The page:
Shriram General Insurance (SGI), the non-life insurance arm of the Rs 65,000-crore Shriram Group, said it was looking at acquisition opportunities in Asia. SGI, along with its South African partner Sanlam, is eyeing deals in the range of $50-75 million.
SGI had recently acquired Monarch Insurance, a Philippines-based non-life insurance firm, becoming the first Indian insurer to acquire an insurance company outside India.
While Sanlam, a leading financial services group, is open to investing up to $50-75 million per deal, Shriram may not go beyond $5-10 million as it wants to keep its investment size under 10 per cent of what Sanlam invests, said Shriram Group’s Gdroup Director G S Sundararajan, who is also on the board of Sanlam Emerging Markets (SEM), responsible for Sanlam’s financial business services in emerging markets outside South Africa.
“To validate our hypothesis, we thought we should experiment with a small investment and that is why we supported SGI's investment in Monarch Insurance. If this is successful, we will look at more such opportunities,” said Sundararajan.
He added this was the company’s first step towards foreign foray in into non-life insurance. “Sanlam is our strategic partner, who has interest in Asia for such opportunities and we will be collaborating with them if they want us to.”
The company is looking at Malaysia, Indonesia, Vietnam, and Myanmar for possible acquisitions.
He noted Shriram had never managed a foreign investment and that was why the company decided to go for a small investment. SGI has infused Rs 25 crore to meet capital requirements of Monarch Insurance, Rs 10 crore was already invested through an overseas subsidiary of Shriram Capital.
“We don’t see any reason why we will not be successful, as we have the domain knowledge, as well as experienced people who have managed this business in India quite well,” said Sundararajan.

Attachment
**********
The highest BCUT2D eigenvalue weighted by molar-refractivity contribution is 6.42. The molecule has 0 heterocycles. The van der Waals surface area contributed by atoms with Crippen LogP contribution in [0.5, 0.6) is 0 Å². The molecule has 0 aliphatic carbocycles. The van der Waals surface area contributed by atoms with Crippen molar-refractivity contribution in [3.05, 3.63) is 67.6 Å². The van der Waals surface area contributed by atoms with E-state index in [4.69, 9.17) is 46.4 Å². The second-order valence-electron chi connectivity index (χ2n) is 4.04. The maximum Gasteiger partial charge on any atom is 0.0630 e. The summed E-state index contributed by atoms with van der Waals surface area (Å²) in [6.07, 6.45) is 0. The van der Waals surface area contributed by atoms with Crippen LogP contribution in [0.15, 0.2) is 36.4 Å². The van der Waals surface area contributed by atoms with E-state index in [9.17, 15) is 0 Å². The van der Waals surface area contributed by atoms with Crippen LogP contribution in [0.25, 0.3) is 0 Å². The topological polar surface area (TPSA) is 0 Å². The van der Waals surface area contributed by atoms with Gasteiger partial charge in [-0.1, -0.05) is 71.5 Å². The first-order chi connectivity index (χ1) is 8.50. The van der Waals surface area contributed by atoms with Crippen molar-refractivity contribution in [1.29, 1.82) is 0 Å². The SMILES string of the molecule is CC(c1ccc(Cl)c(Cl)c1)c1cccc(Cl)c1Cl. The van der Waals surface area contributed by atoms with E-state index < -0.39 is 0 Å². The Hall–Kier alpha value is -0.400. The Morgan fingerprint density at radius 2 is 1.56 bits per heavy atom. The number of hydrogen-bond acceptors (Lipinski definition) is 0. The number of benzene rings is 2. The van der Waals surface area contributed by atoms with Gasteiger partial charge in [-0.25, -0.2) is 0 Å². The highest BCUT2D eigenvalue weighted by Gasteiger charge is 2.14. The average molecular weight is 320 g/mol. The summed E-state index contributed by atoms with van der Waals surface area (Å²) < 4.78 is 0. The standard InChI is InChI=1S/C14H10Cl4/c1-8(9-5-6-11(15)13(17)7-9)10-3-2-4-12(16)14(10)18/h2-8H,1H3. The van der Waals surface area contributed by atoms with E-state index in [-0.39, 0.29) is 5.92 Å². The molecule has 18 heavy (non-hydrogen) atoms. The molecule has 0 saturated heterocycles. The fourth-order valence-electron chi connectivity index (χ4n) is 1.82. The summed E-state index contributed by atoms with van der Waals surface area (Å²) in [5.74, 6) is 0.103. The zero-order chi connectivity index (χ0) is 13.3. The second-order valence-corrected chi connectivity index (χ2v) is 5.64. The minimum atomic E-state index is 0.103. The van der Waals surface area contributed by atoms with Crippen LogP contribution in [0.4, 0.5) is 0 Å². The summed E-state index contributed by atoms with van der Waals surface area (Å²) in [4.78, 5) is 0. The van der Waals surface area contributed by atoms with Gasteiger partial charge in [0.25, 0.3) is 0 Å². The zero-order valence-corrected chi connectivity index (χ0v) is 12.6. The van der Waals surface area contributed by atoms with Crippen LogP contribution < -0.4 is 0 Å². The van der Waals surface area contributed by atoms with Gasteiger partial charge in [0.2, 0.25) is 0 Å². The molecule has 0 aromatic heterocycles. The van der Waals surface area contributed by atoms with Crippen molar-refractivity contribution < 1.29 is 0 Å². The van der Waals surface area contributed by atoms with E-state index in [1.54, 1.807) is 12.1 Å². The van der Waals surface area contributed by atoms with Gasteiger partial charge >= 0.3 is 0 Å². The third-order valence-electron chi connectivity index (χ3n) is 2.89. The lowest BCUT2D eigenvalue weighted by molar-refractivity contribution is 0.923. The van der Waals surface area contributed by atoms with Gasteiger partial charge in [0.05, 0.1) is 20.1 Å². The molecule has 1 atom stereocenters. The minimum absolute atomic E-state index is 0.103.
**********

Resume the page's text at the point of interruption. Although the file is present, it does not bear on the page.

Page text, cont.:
Sanlam, which was established as a life insurance company in 1918, invested around Rs 2,500 crore in Shriram Group’s financial service businesses last year for a 26 per cent stake.
SGI's strength is in motor insurance, Sundararajan added. Allied services (insurance broking, loss assessment and risk management) are the foundation for the group to get into non-motor business. According to Sundararajan, Shriram is the only insurance group with a comprehensive set of allied services.
He noted it was not viable for the company to do business with corporates, because of high discounts involved. Insurers that do corporate business are those owned by banks, which manage to get business at lower discounts. Stand-alone insurers including public sector companies are giving 85-90 per cent discount with very little left to cover even basic administrative costs.
For SGI, captive business (from Shriram Transport customers) contributes around 50 per cent of the business and the company continues to achieve low claim ratio in a difficult business like motor insurance. These factors together have made SGI profitable and the company is expected to continue in this trajectory in the coming years as well.
“We expect a 20-30 per cent growth on the top line in SGI,” said Sundararajan.